An Industrial and Commercial Bank of China booth at an exhibition in Zhengzhou, capital of Central China's Henan Province. [newsphoto]
Mainland residents will be able to apply for accounts to buy Hong Kong stocks in Tianjin from next week, Bank of China (BOC), the first mainland lender to offer the service, said yesterday.
"We expect to start accepting applications from customers in Tianjin from next week and to gradually extend (the service) to 40 major cities," Xiao Gang, chairman of BOC, said in Beijing yesterday at a briefing to report the bank's first-half financial results.
The bank's branch in the northern port city of Tianjin is to be the initial gateway for the program, which is expected to channel off the country's excess liquidity and give mainland residents more investment choices.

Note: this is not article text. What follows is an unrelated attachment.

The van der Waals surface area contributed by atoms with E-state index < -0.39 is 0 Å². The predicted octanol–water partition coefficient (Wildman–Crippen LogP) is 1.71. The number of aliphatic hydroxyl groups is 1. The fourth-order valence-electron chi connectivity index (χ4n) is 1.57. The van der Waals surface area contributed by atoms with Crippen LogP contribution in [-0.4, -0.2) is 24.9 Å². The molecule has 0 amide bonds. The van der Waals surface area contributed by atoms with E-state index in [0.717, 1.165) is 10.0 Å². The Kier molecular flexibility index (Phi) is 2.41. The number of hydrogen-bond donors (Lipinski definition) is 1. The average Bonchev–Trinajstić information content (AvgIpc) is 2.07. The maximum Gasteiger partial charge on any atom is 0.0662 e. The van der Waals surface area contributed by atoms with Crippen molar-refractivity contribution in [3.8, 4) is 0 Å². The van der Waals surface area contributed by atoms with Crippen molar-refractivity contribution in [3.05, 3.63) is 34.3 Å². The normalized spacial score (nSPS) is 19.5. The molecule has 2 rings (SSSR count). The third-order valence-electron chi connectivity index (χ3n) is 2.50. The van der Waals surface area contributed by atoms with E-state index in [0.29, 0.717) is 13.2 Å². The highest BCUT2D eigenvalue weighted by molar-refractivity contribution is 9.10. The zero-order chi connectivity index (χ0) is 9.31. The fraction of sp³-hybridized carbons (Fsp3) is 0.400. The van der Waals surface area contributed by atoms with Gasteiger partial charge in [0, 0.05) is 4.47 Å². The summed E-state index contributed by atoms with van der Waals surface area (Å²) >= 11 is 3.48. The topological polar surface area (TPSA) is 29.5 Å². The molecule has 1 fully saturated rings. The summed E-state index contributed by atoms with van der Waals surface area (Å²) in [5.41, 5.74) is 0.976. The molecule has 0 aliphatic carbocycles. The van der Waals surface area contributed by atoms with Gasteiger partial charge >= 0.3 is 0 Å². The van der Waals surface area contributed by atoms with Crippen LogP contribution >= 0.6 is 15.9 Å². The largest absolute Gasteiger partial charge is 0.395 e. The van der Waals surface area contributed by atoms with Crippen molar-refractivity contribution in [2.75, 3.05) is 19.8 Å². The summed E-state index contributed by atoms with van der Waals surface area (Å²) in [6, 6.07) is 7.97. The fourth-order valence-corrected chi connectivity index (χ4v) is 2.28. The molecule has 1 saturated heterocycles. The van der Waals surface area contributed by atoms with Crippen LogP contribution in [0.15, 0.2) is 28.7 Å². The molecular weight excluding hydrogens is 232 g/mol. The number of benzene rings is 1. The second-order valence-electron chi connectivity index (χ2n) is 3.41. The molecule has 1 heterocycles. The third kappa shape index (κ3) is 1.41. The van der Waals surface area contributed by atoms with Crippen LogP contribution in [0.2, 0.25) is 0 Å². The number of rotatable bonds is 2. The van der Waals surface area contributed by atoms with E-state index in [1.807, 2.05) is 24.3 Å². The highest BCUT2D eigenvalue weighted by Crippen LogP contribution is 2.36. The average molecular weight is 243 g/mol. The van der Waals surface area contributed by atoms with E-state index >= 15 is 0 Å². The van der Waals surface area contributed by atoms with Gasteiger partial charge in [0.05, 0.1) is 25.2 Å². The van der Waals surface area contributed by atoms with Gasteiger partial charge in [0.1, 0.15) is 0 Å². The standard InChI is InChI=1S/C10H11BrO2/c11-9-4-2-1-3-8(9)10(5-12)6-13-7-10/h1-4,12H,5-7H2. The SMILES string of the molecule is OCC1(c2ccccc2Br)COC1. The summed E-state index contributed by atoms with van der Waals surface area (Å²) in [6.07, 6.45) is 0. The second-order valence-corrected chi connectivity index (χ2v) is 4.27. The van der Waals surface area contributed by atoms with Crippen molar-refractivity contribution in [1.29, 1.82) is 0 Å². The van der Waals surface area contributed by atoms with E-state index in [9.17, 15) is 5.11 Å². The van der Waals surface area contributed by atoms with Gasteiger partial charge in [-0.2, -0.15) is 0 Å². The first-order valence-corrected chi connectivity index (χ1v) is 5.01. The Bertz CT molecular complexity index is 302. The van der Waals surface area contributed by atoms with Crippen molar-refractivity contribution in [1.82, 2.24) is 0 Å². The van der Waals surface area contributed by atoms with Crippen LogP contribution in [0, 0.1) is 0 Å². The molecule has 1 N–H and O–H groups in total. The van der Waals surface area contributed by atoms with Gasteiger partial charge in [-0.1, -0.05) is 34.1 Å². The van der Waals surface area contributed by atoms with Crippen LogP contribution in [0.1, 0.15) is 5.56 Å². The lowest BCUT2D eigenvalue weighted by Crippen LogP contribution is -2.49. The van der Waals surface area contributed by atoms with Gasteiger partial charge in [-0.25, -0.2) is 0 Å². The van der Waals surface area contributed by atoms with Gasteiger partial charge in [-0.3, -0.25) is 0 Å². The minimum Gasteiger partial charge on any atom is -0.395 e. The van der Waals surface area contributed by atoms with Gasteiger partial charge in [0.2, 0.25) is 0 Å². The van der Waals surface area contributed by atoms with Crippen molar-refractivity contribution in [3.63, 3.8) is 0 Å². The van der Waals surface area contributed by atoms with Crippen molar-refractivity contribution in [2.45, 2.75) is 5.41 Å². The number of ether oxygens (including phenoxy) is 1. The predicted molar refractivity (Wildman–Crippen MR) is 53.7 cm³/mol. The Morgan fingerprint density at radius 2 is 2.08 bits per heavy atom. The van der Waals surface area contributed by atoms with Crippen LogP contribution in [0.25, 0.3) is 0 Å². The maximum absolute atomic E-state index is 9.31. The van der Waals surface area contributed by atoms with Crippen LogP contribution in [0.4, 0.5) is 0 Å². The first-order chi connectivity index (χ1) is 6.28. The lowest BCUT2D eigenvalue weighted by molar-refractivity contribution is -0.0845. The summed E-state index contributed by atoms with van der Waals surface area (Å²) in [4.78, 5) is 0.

BOC will publish application details next week, according to the chairman. The bank posted a stronger-than-expected 52 percent net profit increase in the first half, driven by a surge in net interest and fee-based income.
China's booming stock market has helped boost banks' fee and commission income. BOC's net fee and commission income rocketed 72 percent from the same period last year.
The Industrial and Commercial Bank of China (ICBC), which also released its half-yearly results yesterday, posted an annual increase of 89 percent on net fee and commission income.
ICBC, the world's largest bank by market value, posted a net profit of 41.4 billion yuan in the first half, up 61.4 percent on the previous year.
Both banks said the subprime credit crisis had made little impact on their balance sheets.
ICBC held $1.23 billion in mortgage-backed securities as at June 30, accounting for 4.32 percent of its foreign exchange investment portfolio.
"It had incurred no loss on the portfolio, which accounts for 0.0012 percent of the group's total assets," said Yang Kaisheng, vice-chairman and president of ICBC.
BOC's investment in mortgage-backed securities was $8.965 billion on June 30, accounting for 3.51 percent of its total investment in securities.